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The Hudson's Bay Company store on Bloor St, Toronto April 11 2013.The Globe and Mail

As Hudson's Bay Co. faces renewed pressure to squeeze value from its real estate holdings, the company's investors can take solace in knowing it's been a winning formula for other Canadian retailers.

Real estate investment trusts spun off from Canadian stores including Loblaw Cos. and Canadian Tire Corp. have consistently outperformed the retail parent when dividends are factored in, according to data compiled by Bloomberg.

Activist investor Land & Buildings Investment Management LLC, which has acquired a 4.3-per-cent stake in HBC, sent a letter to the retailer's board Monday urging it to follow suit by unlocking the value of its properties, which include the Saks Fifth Avenue location in New York and stores across Canada.

"The path to maximizing the value of Hudson's Bay lies in its real estate, not its retail brands," Jonathan Litt, founder and chief investment officer of Land & Buildings, wrote in the letter. Litt estimates the real estate is worth $35 per share, quadruple the stock's closing price on Friday. The stock rallied 15 percent Monday after Litt published his letter.

HBC, owner of the Saks and Lord & Taylor brands, has been receptive to tapping its real estate holdings for cash ever since Richard Baker became chairman of the retailer in 2008. As recently as two months ago Baker told analysts he wanted to do an initial public offering of the U.S. and Canadian real estate portfolios "as quick as possible."

The Toronto-based firm has already formed two real estate joint ventures with Simon Property Group Inc. and RioCan REIT that include a portfolio of many of HBC's key properties. CIBC analyst Mark Petrie said HBC could either sell additional equity in the ventures or spin them off into separate publicly traded entities. Either way, the holdings have a significant amount of debt and demand from investors "is tepid at best," Mr. Petrie wrote in a recent note.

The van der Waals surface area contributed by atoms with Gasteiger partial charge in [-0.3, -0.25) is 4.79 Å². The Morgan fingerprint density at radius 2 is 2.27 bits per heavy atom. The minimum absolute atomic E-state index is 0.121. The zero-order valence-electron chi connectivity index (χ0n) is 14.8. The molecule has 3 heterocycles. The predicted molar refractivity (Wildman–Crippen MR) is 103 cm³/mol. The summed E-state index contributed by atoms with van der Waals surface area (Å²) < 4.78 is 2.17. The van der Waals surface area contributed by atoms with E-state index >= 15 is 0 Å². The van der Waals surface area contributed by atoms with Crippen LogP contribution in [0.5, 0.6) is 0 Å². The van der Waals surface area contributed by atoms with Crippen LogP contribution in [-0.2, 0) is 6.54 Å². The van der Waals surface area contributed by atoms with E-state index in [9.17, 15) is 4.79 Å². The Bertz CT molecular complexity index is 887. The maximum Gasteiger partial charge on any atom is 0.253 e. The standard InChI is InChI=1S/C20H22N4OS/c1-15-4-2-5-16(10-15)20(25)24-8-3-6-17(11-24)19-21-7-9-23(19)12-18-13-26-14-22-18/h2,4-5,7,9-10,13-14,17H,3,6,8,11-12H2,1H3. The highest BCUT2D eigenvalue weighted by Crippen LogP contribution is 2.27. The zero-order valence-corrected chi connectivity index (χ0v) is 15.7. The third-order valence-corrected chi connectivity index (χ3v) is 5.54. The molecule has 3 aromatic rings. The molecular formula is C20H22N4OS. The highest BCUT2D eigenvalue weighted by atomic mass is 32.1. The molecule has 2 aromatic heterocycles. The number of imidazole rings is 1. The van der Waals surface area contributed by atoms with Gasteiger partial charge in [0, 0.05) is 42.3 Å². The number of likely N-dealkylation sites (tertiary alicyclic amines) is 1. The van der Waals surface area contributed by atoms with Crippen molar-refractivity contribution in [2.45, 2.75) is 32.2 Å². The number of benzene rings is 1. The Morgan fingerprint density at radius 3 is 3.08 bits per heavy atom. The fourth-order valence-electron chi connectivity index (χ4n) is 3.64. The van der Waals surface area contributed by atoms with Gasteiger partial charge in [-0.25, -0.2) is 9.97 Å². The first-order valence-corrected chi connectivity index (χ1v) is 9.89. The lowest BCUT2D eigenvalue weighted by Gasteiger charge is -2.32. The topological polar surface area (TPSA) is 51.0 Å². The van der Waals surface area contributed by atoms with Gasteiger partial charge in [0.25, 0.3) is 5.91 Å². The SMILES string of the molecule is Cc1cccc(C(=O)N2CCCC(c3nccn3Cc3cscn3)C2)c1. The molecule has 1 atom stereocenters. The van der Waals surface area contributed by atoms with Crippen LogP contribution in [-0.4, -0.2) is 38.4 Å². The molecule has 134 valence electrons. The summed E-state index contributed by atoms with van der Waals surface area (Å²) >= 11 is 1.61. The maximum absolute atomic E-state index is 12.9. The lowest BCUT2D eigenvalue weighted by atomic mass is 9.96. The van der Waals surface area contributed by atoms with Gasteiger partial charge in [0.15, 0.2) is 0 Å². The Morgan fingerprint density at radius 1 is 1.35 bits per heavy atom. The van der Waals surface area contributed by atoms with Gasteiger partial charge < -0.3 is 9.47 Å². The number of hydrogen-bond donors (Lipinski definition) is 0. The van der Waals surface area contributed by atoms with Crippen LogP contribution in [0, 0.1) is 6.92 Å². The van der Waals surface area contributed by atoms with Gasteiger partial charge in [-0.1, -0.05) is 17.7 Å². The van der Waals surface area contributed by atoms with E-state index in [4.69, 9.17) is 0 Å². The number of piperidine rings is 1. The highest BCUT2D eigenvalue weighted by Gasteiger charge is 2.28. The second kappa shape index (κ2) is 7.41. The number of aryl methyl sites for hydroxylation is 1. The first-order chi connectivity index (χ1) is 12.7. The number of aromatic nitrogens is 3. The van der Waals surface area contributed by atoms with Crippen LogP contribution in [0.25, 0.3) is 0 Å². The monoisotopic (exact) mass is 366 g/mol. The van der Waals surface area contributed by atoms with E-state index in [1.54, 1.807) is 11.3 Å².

REIT Trend

Real estate spinoffs have become a bit of a trend for Canadian retailers including Canadian Tire, Loblaw and Empire Co. Ltd., owner of the Sobeys grocery store brand. All three have spun off their store portfolios into separately publicly traded real estate investment trusts in recent years.

Still, HBC may have a more difficult time monetizing its real estate than its peers, said National Bank of Canada analyst Matt Kornack. HBC has plunged by a third in the past 12 months, joining other department store chains that are struggling to win business against specialized retailers and online competitors.

"HBC is a weaker retailer so the street would have concern over its ability to remain a going concern," Mr. Kornack said in an email, pointing to the underperformance of Empire's Crombie REIT versus its peers when the grocery retailer was struggling to integrate its acquisition of Safeway Canada in 2016. "Real estate is worth less if there is a material re-tenanting risk."

Crombie REIT, which was spun off from Empire in 2006, has seen a total return including dividends of 37 percent over the past five years compared to just 15 per cent for the parent company.

Canadian Tire's spin-off, CT REIT, has generated a total return of 77 per cent since its debut in 2013 versus 66 per cent for the Toronto-based sports, automotive and hardware retailer.

And investors in Choice Properties REIT have seen a return of 72 per cent since it started trading in July 2013, compared with 66 per cent for Loblaw, the Toronto-based grocer.